Holiday post: Japan Times editorial calling for the removal of its own Berlin Walls


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Hi Blog.  As a holiday post (enjoy your first shard of Golden Week, everyone), here’s an excerpt of one person’s essay in the JT calling for change in Japan’s approach to the world.  Much of what is said there has been said here.  Enjoy.  Arudou Debito in Sapporo.


For Japan to thrive, the wall must come down
By ROBERT DUJARRIC, Director, Institute of Contemporary Asian Studies at Temple University, Japan Campus
Special to The Japan Times, Wednesday, April 14, 2010, Courtesy of Kevin

More than 20 years have passed since the Berlin Wall fell, yet Japan remains shut out from the rest of humanity by its own wall. Though it is a shapeless partition that we cannot touch, it nevertheless cuts off the country from the world beyond its shores. What are the characteristics of this invisible barrier?

It serves as much to prevent inbound flows as outward ones. Japan is the only major developed nation where almost none of the men and women of influence — in the realm of ideas, business or government — are from foreign backgrounds. Tokyo, as opposed to other global metropolises, has no cosmopolitan flavor. There is a striking paucity of Japanese people teaching in foreign universities, writing about the humanities and social sciences or contemporary politics in scholarly journals or mass-circulation magazines and Web sites, and working in multinational corporations, international organizations and nongovernmental organizations.

This intangible forcefield harms Japan much more than is generally realized. It condemns Japanese universities, especially in the humanities and social sciences, to international irrelevance. This is not to say that Japan lacks great researchers — it has plenty of them. But they operate in an environment with few foreign colleagues and students (except for a few Asian countries), are under-represented in international conferences, and rarely publish in global journals. Thus, their ideas remain locked within the boundaries of the wall.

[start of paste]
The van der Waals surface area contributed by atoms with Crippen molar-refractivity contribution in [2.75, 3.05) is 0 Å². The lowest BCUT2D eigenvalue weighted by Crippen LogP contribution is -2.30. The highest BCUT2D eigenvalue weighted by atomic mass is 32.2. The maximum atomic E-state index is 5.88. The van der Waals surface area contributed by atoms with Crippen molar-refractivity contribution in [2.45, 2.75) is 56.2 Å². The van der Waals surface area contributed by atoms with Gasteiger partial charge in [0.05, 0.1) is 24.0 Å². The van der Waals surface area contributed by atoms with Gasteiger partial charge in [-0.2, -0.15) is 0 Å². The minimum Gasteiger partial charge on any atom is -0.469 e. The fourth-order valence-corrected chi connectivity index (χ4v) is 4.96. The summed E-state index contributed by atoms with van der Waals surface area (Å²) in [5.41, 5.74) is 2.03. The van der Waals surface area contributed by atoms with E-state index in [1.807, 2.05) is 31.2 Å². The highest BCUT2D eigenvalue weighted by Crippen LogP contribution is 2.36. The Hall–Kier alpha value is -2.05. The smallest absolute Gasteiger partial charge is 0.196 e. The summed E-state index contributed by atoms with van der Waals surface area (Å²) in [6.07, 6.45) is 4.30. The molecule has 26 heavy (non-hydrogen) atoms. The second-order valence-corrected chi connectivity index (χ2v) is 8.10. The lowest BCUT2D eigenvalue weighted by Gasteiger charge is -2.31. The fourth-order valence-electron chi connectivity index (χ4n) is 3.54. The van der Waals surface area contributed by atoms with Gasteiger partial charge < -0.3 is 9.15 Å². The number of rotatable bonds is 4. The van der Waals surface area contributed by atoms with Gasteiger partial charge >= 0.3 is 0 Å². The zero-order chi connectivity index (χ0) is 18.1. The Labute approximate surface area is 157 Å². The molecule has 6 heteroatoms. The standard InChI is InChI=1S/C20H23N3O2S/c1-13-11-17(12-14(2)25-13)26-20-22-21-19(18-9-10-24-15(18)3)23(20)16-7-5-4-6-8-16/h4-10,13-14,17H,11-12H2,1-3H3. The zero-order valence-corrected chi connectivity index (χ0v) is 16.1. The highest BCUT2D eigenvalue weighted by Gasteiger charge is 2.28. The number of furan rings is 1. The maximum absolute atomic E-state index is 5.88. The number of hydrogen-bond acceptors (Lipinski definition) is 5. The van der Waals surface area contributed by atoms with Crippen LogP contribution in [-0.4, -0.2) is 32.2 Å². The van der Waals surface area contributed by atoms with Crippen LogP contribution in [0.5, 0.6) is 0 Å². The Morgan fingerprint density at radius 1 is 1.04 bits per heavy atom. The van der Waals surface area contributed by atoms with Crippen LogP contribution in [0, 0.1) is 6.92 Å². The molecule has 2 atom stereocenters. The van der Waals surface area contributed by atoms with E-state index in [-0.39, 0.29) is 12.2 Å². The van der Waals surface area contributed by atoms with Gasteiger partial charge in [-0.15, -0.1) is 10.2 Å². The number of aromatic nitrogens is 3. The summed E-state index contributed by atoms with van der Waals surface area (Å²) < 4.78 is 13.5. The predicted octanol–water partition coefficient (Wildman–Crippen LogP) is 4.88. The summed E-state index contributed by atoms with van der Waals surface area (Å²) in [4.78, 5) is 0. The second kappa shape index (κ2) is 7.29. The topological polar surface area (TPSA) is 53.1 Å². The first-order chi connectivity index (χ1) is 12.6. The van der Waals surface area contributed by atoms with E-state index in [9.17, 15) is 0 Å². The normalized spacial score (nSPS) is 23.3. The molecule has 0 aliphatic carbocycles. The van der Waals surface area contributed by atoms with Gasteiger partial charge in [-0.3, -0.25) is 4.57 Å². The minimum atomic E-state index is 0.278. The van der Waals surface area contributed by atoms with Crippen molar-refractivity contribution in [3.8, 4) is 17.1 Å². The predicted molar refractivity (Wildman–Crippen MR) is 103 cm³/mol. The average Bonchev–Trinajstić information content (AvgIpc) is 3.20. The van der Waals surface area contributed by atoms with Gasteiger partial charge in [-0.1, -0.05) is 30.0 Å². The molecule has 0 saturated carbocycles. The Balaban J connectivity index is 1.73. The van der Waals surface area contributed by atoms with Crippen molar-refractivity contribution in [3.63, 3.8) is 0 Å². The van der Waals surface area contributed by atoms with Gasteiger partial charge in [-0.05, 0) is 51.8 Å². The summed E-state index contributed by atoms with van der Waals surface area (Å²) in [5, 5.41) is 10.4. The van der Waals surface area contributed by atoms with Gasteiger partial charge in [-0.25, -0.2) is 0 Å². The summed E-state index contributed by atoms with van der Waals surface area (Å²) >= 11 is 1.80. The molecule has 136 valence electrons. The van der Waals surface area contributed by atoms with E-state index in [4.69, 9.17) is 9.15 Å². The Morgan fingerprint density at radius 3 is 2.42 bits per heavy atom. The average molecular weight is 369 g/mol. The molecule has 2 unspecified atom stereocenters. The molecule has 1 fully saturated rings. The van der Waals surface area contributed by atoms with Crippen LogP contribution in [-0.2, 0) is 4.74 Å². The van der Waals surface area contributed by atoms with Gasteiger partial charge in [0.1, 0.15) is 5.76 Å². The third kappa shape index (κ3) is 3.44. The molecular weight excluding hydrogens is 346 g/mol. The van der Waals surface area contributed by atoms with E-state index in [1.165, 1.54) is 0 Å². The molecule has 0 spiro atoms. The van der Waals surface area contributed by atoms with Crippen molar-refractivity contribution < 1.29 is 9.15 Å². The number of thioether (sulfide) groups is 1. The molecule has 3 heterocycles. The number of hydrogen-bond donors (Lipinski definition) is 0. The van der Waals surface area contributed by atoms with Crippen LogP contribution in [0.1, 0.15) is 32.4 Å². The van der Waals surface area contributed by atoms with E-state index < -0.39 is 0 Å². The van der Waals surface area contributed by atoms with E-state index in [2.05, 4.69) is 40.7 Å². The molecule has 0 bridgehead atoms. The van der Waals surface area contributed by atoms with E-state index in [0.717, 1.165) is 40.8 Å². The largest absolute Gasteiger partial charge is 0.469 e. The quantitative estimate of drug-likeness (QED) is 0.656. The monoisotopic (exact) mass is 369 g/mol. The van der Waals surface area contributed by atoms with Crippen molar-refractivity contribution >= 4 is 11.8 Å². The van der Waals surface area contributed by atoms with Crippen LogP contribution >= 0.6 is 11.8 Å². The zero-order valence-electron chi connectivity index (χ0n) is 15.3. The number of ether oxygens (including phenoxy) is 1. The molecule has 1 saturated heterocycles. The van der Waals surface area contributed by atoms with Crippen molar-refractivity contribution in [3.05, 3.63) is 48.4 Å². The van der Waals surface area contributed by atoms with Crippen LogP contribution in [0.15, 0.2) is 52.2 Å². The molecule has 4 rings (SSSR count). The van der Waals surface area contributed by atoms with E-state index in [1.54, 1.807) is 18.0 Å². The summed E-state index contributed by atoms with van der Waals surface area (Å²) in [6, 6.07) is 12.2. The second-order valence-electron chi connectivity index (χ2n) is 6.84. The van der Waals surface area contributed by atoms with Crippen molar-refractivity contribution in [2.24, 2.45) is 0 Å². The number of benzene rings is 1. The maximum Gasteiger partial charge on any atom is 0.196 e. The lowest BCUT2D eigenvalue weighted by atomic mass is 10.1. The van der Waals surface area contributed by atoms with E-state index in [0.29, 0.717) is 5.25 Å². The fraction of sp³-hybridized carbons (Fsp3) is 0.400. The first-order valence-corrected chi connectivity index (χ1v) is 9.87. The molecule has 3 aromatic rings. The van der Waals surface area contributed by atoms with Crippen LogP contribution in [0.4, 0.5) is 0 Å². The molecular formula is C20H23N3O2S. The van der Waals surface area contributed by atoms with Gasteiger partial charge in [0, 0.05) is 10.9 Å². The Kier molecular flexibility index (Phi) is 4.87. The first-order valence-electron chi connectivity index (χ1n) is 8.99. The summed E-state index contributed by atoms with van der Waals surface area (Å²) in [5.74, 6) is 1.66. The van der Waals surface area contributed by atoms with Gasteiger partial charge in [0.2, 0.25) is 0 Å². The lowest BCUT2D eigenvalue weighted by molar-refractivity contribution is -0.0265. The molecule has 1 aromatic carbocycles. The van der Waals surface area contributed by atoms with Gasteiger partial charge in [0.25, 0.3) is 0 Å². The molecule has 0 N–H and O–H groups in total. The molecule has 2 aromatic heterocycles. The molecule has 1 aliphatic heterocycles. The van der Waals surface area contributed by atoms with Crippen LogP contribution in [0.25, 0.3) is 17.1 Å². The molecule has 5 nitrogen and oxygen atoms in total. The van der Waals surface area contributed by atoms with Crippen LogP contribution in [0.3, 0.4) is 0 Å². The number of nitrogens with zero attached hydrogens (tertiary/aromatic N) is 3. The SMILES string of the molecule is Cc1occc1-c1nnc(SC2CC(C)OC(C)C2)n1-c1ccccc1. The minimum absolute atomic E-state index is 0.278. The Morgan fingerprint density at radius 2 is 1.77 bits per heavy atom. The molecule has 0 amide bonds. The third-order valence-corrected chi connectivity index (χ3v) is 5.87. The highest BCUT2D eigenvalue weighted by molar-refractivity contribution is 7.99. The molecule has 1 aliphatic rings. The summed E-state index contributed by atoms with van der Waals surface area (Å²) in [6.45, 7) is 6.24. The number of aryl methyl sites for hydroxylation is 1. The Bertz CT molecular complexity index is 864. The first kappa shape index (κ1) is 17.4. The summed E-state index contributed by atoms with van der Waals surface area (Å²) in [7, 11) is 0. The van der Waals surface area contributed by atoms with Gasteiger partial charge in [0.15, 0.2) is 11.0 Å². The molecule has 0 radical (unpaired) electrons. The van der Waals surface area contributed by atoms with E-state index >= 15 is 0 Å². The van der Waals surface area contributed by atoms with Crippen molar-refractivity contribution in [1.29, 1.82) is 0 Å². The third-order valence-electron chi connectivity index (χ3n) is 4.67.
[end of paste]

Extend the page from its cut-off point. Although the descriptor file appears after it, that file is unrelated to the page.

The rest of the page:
Rest of the article at


17 comments on “Holiday post: Japan Times editorial calling for the removal of its own Berlin Walls

  • GiantPanda says:

    Excellent article. However I get the feeling more and more these days that Japan is turning away from the outside world and back into its shell. Its as though they have decided they cannot win the race, and have withdrawn from the competition altogether.

  • jjobseeker says:

    Also agree it’s an excellent article, the opinions of which have often been, and as eloquently, expressed here. However, I too, agree with GiantPanda that there seems to be a growing sentiment among those men and women in influence to shore up the wall. To keep out the foreigners, their ideas, and especially to keep Japanese from seeing the world. After all, if the general populace start getting a taste of how things should be, they might actually start effecting change in this country through their political decisions as well as economic ones. This, of course, is a threat to “their pile (cash, power, what have you).” And they will fight tooth and nail to keep it. Sadly, the general populace is too easily swayed by scandal and image to focus on real issues. They have been bred and educated to follow and that has always been to “their” advantage. Frankly, I can’t see major change in my lifetime. But maybe…

  • I think Japan just prefers not to engauge. Since that way it does not have to answer tricky or awkward questions…nor does it have to accept the inhamanities of its past.

    The world is getting smaller, and each country, even today, Russia acknowledged its past by publishing its own merky past with Poland, come under ‘global’ scrutiny which it cannot ignore.

    This is all about openness and accountablity. Both of which does not sit well with those in power in Japan. Hence the extreme reluctance to engauge with the wider world….in any form.

  • Mark Hunter says:

    Hate to burst your bubbles people, but where is the evidence that Japan actually needs to open to anyone? Knee jerk reactions aside, I challenge the critics of current Japanese policy to show exactly how the status quo is leading the country to ruin? Yes, the growing age of the population is an issue, but where are the arguments to convince us that change actually must happen? Why can’t Japan have 50 years of semi hard times followed by a long future of Swiss-like obscurity? (devil’s advocate)

    — Er, because a hardworking, well-educated, kind, gentle, and peaceful people deserve better?

  • “– Er, because a hardworking, well-educated, kind, gentle, and peaceful people deserve better?”